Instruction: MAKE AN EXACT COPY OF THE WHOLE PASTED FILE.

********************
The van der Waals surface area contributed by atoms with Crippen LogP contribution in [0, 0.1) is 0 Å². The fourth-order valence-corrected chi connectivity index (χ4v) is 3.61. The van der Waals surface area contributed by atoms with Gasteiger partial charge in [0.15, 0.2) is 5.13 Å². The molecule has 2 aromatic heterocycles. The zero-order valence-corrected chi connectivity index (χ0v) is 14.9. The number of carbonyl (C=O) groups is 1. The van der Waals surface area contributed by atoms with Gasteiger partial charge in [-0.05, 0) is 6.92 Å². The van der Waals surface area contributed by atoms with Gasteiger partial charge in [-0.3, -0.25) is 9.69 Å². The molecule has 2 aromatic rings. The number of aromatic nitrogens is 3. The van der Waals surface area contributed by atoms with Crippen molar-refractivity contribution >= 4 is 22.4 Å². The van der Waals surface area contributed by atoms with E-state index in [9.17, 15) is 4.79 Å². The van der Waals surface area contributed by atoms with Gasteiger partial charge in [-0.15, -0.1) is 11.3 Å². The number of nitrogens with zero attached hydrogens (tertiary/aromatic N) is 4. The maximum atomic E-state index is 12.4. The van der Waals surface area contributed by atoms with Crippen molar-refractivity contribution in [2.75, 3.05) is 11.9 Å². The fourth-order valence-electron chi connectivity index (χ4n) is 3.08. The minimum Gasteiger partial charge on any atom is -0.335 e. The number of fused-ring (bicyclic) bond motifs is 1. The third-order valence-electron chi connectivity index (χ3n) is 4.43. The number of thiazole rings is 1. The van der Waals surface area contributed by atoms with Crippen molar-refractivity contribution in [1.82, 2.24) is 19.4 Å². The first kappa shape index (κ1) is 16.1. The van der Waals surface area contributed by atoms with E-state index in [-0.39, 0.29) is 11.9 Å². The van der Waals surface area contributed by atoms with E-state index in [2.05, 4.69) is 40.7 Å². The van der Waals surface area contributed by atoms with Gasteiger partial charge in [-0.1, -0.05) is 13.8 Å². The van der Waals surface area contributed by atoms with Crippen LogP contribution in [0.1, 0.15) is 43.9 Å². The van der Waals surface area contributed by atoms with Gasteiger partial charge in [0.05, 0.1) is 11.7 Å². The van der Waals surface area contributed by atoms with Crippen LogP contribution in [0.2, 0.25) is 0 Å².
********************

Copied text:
The van der Waals surface area contributed by atoms with Crippen LogP contribution in [0, 0.1) is 0 Å². The fourth-order valence-corrected chi connectivity index (χ4v) is 3.61. The van der Waals surface area contributed by atoms with Gasteiger partial charge in [0.15, 0.2) is 5.13 Å². The molecule has 2 aromatic heterocycles. The zero-order valence-corrected chi connectivity index (χ0v) is 14.9. The number of carbonyl (C=O) groups is 1. The van der Waals surface area contributed by atoms with Gasteiger partial charge in [-0.05, 0) is 6.92 Å². The van der Waals surface area contributed by atoms with Gasteiger partial charge in [-0.3, -0.25) is 9.69 Å². The molecule has 2 aromatic rings. The number of aromatic nitrogens is 3. The van der Waals surface area contributed by atoms with Crippen molar-refractivity contribution >= 4 is 22.4 Å². The van der Waals surface area contributed by atoms with E-state index in [9.17, 15) is 4.79 Å². The van der Waals surface area contributed by atoms with Gasteiger partial charge in [-0.15, -0.1) is 11.3 Å². The number of nitrogens with zero attached hydrogens (tertiary/aromatic N) is 4. The maximum atomic E-state index is 12.4. The van der Waals surface area contributed by atoms with Crippen molar-refractivity contribution in [2.75, 3.05) is 11.9 Å². The fourth-order valence-electron chi connectivity index (χ4n) is 3.08. The minimum Gasteiger partial charge on any atom is -0.335 e. The number of fused-ring (bicyclic) bond motifs is 1. The third-order valence-electron chi connectivity index (χ3n) is 4.43. The number of thiazole rings is 1. The van der Waals surface area contributed by atoms with Crippen molar-refractivity contribution in [1.82, 2.24) is 19.4 Å². The first kappa shape index (κ1) is 16.1. The van der Waals surface area contributed by atoms with E-state index in [-0.39, 0.29) is 11.9 Å². The van der Waals surface area contributed by atoms with E-state index in [2.05, 4.69) is 40.7 Å². The van der Waals surface area contributed by atoms with Gasteiger partial charge in [-0.1, -0.05) is 13.8 Å². The van der Waals surface area contributed by atoms with Crippen LogP contribution in [0.1, 0.15) is 43.9 Å². The van der Waals surface area contributed by atoms with Gasteiger partial charge in [0.05, 0.1) is 11.7 Å². The van der Waals surface area contributed by atoms with Crippen LogP contribution in [0.2, 0.25) is 0 Å².